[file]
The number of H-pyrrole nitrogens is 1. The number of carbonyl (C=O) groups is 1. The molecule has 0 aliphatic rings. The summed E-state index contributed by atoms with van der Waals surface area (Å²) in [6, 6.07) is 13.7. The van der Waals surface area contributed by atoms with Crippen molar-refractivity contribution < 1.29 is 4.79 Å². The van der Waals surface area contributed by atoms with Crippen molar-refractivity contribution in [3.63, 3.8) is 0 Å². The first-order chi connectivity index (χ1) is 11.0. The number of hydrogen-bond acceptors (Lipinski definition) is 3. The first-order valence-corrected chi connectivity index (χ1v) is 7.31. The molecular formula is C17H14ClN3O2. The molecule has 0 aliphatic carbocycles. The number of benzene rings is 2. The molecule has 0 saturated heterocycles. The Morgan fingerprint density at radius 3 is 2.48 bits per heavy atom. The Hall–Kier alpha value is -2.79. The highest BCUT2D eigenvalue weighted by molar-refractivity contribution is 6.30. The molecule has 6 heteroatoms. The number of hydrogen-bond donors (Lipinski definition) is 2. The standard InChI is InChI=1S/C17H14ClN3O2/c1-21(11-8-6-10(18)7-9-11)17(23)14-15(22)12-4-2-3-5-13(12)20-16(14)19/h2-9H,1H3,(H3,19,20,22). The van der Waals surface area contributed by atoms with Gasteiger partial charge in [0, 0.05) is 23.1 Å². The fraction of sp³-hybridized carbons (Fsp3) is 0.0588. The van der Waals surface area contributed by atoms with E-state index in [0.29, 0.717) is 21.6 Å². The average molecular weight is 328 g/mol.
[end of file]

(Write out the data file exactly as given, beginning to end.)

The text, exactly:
The number of H-pyrrole nitrogens is 1. The number of carbonyl (C=O) groups is 1. The molecule has 0 aliphatic rings. The summed E-state index contributed by atoms with van der Waals surface area (Å²) in [6, 6.07) is 13.7. The van der Waals surface area contributed by atoms with Crippen molar-refractivity contribution < 1.29 is 4.79 Å². The van der Waals surface area contributed by atoms with Crippen molar-refractivity contribution in [3.63, 3.8) is 0 Å². The first-order chi connectivity index (χ1) is 11.0. The number of hydrogen-bond acceptors (Lipinski definition) is 3. The first-order valence-corrected chi connectivity index (χ1v) is 7.31. The molecular formula is C17H14ClN3O2. The molecule has 0 aliphatic carbocycles. The number of benzene rings is 2. The molecule has 0 saturated heterocycles. The Morgan fingerprint density at radius 3 is 2.48 bits per heavy atom. The Hall–Kier alpha value is -2.79. The highest BCUT2D eigenvalue weighted by molar-refractivity contribution is 6.30. The molecule has 6 heteroatoms. The number of hydrogen-bond donors (Lipinski definition) is 2. The standard InChI is InChI=1S/C17H14ClN3O2/c1-21(11-8-6-10(18)7-9-11)17(23)14-15(22)12-4-2-3-5-13(12)20-16(14)19/h2-9H,1H3,(H3,19,20,22). The van der Waals surface area contributed by atoms with Gasteiger partial charge in [0, 0.05) is 23.1 Å². The fraction of sp³-hybridized carbons (Fsp3) is 0.0588. The van der Waals surface area contributed by atoms with E-state index in [0.29, 0.717) is 21.6 Å². The average molecular weight is 328 g/mol.